When a Joint Account Owner Dies, Who Gets the Money in the Joint Account?

The Distribution of Jointly Owned Accounts Under the Multiple Party Deposit Account Act

As individuals become of advanced age, it is common for them to add the name of a trusted family member, other than their spouse, to their bank accounts. The purpose of jointly titling accounts in this fashion is often for convenience purposes, enabling the added person to easily access the accounts in the event their elderly loved one is unable to access the accounts due to medical or other issues. However, in the event of the death of the original account owner, this joint titling of accounts can be a complicating factor in the distribution of the deceased person’s assets. As many probate lawyers can attest, a dispute can arise as to whether the added person is entitled to the funds in the account by right of survivorship, or instead, the funds should be included as part of the residuary of the decedent’s estate and distributed pursuant to the terms of the will (or under intestacy law in the event there is no will). The answer to this question arises from the Multiple Party Deposit Account Act.

The Multiple Party Deposit Account Act

Under the Multiple Party Deposit Account Act, during the lifetime of the persons named on an account, a joint account belongs to the persons “in proportion to the net contributions by each to the sums on deposit,” unless the terms of the contract indicate a contrary intent or there is clear and convincing evidence of a different intent at the time the account was created. N.J.S.A. 17:16I–4(a). In a situation like the one described above, often the original owner is the only depositor, and thus while still living, the original owner owns all of the money in the account.

When a party to a joint account dies, however, there is a rebuttable presumption that a right of survivorship was created. N.J.S.A. 17:16I–5(a) provides:

Sums remaining on deposit at the death of a party to a joint account belong to the surviving party or parties as against the estate of the decedent unless there is clear and convincing evidence of a different intention at the time the account is created.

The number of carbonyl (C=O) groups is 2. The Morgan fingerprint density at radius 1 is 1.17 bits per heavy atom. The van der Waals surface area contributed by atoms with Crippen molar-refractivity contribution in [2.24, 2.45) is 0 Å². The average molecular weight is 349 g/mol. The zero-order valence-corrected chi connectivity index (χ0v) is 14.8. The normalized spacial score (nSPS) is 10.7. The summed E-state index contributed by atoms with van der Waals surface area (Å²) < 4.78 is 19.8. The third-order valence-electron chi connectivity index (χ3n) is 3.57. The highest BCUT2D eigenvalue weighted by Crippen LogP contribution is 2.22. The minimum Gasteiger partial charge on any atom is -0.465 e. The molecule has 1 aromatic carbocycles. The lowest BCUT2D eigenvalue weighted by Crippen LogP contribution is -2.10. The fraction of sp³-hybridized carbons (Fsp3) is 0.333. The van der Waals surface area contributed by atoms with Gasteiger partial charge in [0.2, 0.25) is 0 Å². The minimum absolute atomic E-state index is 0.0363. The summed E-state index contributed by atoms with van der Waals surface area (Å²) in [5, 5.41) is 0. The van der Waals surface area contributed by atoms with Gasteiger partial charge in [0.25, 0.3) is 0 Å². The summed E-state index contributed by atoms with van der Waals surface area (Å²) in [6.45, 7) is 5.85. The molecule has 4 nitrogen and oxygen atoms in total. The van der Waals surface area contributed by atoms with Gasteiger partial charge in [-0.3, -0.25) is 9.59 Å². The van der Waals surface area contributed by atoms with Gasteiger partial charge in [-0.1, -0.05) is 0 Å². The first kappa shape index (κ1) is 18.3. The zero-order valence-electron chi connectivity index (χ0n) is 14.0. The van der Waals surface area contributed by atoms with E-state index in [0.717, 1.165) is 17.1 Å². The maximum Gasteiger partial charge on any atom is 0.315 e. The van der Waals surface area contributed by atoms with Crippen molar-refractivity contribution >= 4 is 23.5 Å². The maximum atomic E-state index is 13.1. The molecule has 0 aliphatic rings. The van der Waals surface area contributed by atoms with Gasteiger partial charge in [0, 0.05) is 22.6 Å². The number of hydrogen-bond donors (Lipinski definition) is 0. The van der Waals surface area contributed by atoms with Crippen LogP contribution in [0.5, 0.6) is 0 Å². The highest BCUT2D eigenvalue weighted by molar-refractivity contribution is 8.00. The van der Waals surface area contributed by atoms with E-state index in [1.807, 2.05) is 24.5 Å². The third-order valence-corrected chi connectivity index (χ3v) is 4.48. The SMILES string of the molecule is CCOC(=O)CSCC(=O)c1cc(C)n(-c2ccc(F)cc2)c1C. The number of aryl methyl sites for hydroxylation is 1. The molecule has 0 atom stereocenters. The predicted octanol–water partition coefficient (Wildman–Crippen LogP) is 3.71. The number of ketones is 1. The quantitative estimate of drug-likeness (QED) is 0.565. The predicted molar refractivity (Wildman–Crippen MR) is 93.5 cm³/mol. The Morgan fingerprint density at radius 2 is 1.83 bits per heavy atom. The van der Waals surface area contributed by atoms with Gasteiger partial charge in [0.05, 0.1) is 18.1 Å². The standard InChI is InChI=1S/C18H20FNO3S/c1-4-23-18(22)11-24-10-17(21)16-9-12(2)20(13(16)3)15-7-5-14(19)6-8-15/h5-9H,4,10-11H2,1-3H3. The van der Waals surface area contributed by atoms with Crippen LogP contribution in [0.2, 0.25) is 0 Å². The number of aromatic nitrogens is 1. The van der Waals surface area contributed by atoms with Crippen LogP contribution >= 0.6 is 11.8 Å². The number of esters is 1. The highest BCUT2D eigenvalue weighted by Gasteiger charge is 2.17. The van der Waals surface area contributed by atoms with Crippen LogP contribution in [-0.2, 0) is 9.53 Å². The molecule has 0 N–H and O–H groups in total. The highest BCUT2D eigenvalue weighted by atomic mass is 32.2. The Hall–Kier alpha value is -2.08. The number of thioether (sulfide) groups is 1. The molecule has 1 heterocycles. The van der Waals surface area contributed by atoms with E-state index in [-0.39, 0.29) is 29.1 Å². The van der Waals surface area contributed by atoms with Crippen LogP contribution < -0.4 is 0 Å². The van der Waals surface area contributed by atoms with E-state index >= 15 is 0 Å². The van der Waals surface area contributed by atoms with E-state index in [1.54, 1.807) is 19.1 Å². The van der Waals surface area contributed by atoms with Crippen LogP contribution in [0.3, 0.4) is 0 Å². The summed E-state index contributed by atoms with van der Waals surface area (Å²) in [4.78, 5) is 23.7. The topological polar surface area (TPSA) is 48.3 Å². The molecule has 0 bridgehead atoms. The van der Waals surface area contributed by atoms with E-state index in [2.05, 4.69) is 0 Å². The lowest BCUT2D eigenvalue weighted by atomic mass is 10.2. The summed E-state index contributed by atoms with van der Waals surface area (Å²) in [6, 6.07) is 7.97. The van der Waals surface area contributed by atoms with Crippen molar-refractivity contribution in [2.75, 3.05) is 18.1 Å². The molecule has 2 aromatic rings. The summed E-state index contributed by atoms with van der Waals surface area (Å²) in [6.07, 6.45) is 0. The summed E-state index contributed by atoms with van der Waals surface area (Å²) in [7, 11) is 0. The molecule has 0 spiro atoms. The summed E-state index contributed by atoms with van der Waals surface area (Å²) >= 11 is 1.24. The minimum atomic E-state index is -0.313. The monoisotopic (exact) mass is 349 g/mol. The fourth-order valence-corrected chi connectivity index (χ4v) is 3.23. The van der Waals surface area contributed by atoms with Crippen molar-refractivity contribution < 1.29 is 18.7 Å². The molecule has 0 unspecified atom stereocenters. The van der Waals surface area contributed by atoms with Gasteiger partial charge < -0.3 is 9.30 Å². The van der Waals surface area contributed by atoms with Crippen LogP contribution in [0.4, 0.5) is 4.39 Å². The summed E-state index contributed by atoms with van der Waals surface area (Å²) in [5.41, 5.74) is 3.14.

In other words, unless beneficiaries of the estate can prove the decedent had some other intent, or that the joint account was the product of undue influence, it is assumed that the added person on the joint account becomes the owner of the funds in the account. On the bright side, numerous cases in New Jersey recognize the possibility of joint accounts being established for convenience in handling the financial affairs of a decedent. However, such determinations are highly fact sensitive, as emphasized in a recent Appellate Division case, In the Matter of the Estate of Aurelia DeFrank.

What Do Courts and Probate Lawyers Look at to Determine the Decedent's Intent as to a Joint Account?

In DeFrank, the Appellate Division reversed the decision of the trial court, which had granted summary judgment in favor of the defendant joint account owner. The trial court had determined that under the Multiple Party Deposit Account Act, the joint account owner was entitled to the proceeds of the joint account.

The Appellate Division reversed essentially because “the motion judge looked only at the facts and circumstances extant at the time the joint accounts were established and therefore ignored what transpired after…” The Appellate Division explained that, in evaluating who the decedent intended to receive the proceeds of a joint account, it is necessary to first look at

[W]hether the accounts were “validly created,” i.e., whether undue influence was exerted over the decedent, and even if not, look[] at “all direct and circumstantial evidence available … []” to determine whether the decedent intended to create a survivorship right.

The Appellate Division specified that events or gifts made after the creation of the joint account had to be considered to determine the intent of the decedent.

The Appellate Division in DeFrank remanded the case, implying that the matter, at least at its present juncture in discovery, could not be resolved by way of a summary judgment motion. This result suggests that either additional discovery or a trial was necessary to resolve the case in the absence of a settlement. The DeFrank case also illustrates how, due to the applicable legal framework, the resolution of a seemingly limited, straightforward question as to the distribution of joint accounts under the Multiple Party Deposit Account Act, can require extensive discovery by probate lawyers if the parties cannot agree upon a settlement. Unfortunately, the need for careful documentation as to the intent of a decedent regarding who should inherit the funds from a joint account usually becomes apparent only after the person dies.

The probate lawyers of the Law Office of Bart J. Klein counsel clients regarding disputes over estates. We welcome you to contact us for further information. When navigating a dispute in relation to a loved one's estate, a probate lawyer can be instrumental in protecting your rights or the rights of a loved one's estate.